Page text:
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Tip of the Month: The Message and the Medium

Tip of the Month: August 2012

IAP2USA members may bristle at the notion of being compared (or confused) with public relations.  The Public Relations Society of America defines public relations as “a strategic communication process that builds mutually beneficial relationships between organizations and their publics.”  To some extent, the work we do in public participation also is designed to build mutually beneficial relationships, but where public relations professionals might seek to convey a specific position or point of view, public participation professionals would steer clear of that in favor of more “neutral” communications.

But IAP2USA members might benefit from a closer look at some of the aspects of public relations work to achieve greater success their public participation work.  For instance, PR professionals seem to have a knack for “getting the word out” about events of various sorts, and no public participation process can work as its designers intend if the public doesn’t know the process is happening.  Beyond just knowing specific media outlets to use for publicity, PR professionals can also help craft messages that clearly communicate to the public what the process is all about, just as they must for politicians, corporations, and others who need to communicate clearly. 

As you contemplate your public participation process, you don’t necessarily need to partner with or hire a public relations professional, but you probably should think a bit like one.  Think about where the people interested in your process look for information and how you can use those channels to present information in a way that compels them to participate.  So, the medium and the message are both important.  For instance, your local public radio station or a 24-news TV channel might be willing to set aside some air time each week to discuss an opportunity for the public to participate.  Organizations with print or electronic newsletters seem to be always looking for content, so a blurb for them would help.  In this age of information overload, where so many sources of information exist, some are turning to their neighborhood associations or other trusted organizations for information.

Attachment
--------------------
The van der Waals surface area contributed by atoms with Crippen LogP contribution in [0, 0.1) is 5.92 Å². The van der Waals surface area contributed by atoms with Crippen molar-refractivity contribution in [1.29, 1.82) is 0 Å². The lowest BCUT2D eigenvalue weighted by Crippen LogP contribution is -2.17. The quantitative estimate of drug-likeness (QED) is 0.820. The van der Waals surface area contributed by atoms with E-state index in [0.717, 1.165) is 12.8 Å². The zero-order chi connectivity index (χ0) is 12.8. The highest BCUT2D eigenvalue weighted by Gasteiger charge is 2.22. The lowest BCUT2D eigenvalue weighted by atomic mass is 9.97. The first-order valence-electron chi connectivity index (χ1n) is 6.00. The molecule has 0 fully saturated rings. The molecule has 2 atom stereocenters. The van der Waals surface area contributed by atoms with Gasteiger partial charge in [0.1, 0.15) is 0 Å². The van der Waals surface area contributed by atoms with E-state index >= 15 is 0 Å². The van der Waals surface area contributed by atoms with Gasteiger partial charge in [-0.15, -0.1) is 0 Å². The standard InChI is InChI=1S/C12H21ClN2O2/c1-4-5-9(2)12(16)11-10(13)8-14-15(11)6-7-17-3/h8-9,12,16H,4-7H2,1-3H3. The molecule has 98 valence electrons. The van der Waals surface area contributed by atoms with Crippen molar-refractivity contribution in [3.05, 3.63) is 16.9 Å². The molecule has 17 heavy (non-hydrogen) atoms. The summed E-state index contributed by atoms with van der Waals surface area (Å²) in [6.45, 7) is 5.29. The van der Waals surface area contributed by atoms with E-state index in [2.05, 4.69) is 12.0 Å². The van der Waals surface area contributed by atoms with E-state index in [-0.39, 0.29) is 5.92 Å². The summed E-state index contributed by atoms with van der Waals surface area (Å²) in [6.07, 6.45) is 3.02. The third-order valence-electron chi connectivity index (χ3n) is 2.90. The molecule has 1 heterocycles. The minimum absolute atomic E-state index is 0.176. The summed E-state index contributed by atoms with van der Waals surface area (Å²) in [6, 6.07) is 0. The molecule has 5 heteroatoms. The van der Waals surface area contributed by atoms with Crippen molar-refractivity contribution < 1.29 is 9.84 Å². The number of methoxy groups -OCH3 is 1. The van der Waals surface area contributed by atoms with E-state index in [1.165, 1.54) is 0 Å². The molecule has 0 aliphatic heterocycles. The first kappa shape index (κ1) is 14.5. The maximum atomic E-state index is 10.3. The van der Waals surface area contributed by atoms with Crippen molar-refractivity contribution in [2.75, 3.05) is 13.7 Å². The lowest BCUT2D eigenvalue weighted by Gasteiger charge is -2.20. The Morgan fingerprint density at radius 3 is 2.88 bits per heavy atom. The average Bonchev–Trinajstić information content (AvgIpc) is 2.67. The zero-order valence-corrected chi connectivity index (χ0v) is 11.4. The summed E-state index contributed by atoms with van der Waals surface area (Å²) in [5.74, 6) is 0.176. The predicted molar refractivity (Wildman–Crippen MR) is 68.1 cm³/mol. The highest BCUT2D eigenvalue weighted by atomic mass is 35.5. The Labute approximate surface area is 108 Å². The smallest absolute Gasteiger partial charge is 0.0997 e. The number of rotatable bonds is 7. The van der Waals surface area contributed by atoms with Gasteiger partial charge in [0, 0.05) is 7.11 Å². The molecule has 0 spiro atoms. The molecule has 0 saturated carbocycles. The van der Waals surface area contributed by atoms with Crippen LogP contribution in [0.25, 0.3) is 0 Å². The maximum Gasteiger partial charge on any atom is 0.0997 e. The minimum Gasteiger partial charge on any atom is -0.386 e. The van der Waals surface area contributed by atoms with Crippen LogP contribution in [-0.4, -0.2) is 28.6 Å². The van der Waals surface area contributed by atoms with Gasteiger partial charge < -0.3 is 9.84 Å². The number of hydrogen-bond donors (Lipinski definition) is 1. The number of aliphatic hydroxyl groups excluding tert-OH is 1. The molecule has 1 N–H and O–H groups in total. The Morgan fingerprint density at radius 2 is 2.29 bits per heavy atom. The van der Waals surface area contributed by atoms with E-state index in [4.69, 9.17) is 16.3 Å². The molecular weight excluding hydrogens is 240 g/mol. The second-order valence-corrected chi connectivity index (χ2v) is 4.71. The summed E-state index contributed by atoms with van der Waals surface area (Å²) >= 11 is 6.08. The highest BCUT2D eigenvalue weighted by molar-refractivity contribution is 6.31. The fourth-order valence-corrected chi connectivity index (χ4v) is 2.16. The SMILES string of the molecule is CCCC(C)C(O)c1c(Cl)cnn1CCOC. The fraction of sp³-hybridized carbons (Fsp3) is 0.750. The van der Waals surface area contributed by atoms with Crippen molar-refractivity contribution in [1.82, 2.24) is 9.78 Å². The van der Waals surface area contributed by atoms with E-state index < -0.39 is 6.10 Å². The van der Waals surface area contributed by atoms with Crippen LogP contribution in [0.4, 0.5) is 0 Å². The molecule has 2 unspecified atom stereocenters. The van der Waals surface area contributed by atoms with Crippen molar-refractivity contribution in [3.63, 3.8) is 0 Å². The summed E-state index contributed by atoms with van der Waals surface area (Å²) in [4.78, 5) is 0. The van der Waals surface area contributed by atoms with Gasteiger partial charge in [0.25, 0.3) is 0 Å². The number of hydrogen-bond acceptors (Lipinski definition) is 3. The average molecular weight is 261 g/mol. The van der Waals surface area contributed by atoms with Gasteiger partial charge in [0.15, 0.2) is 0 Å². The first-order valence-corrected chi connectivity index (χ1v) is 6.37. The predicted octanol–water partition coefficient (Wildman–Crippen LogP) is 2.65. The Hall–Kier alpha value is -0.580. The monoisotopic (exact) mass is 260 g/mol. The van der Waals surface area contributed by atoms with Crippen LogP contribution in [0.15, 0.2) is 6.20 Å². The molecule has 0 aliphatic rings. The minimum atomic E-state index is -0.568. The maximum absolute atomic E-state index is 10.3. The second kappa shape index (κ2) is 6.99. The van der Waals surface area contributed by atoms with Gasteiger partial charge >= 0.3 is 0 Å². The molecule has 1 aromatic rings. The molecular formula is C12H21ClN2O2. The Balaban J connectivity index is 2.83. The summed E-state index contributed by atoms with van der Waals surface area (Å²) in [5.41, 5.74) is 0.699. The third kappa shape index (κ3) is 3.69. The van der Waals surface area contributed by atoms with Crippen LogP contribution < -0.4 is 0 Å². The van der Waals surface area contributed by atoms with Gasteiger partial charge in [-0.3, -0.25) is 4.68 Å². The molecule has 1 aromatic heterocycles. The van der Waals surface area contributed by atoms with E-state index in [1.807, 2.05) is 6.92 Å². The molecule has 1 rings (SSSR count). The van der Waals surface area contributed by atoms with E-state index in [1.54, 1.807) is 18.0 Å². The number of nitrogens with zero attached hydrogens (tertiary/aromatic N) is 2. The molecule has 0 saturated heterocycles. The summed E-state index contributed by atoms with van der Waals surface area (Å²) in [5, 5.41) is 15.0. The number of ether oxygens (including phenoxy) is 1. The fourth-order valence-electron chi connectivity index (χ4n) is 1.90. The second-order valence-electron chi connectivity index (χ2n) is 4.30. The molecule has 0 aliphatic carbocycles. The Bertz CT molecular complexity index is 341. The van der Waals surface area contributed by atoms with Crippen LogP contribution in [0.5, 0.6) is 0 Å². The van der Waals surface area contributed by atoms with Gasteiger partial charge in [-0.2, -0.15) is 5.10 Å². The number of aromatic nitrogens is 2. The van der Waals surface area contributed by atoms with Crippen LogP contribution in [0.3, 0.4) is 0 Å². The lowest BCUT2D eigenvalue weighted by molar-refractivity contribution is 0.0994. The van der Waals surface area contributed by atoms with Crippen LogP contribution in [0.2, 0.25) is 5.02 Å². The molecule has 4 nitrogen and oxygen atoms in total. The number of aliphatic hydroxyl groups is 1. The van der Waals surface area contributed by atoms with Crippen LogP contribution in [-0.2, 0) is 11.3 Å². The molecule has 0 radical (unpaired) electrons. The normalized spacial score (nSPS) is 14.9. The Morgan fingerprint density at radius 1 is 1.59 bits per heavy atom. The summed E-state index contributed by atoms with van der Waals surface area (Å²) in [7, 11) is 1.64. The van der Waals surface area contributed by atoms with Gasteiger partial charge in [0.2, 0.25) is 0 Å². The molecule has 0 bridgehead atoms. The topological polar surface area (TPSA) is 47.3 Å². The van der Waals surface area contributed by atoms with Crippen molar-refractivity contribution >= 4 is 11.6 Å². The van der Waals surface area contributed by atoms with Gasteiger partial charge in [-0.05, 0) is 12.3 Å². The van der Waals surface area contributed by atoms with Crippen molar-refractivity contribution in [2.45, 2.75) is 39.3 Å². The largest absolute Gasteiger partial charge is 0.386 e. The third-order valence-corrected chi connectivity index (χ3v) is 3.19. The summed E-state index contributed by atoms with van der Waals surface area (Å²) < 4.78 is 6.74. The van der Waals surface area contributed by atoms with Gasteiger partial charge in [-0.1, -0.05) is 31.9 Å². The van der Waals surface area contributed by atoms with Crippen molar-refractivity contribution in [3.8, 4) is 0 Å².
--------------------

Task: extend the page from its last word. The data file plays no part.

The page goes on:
Along the lines of other free or very low-cost methods for getting the word out, you can utilize the public spaces overseen by the sponsoring agency to post information—so if it’s a city or town with libraries and recreation centers and parks, those are great places, as are other gathering places like college campuses, large stores or malls, schools (who often have ways for you to send home fliers with students), and businesses (who will occasionally distribute emails to their entire workforce).  Get creative, but think about all of the places where you see information, and go after the sources where costs are low. 

Beyond that, think about the message.  “Please attend a community meeting session about the future of our city in 30 years” could also read “Our community’s population could double in 30 years.  We need your help to plan for that.”  Or, “A public meeting on the city’s water utility will occur next week,” could read “The city is facing a major water shortage that could mean significant cuts for individual users.  We need your input on how to deal with this challenging situation.”  Certainly, no one expects a public participation professional to exaggerate or create a false sense of urgency.  But it is important to provide the public with compelling reasons for participating—just as PR professionals try to provide compelling reasons to vote for a candidate or buy a product. 

So, be mindful of the message you convey to potential public participants and the media you use to convey that message.  For more advice, get in touch or share your ideas here!

 

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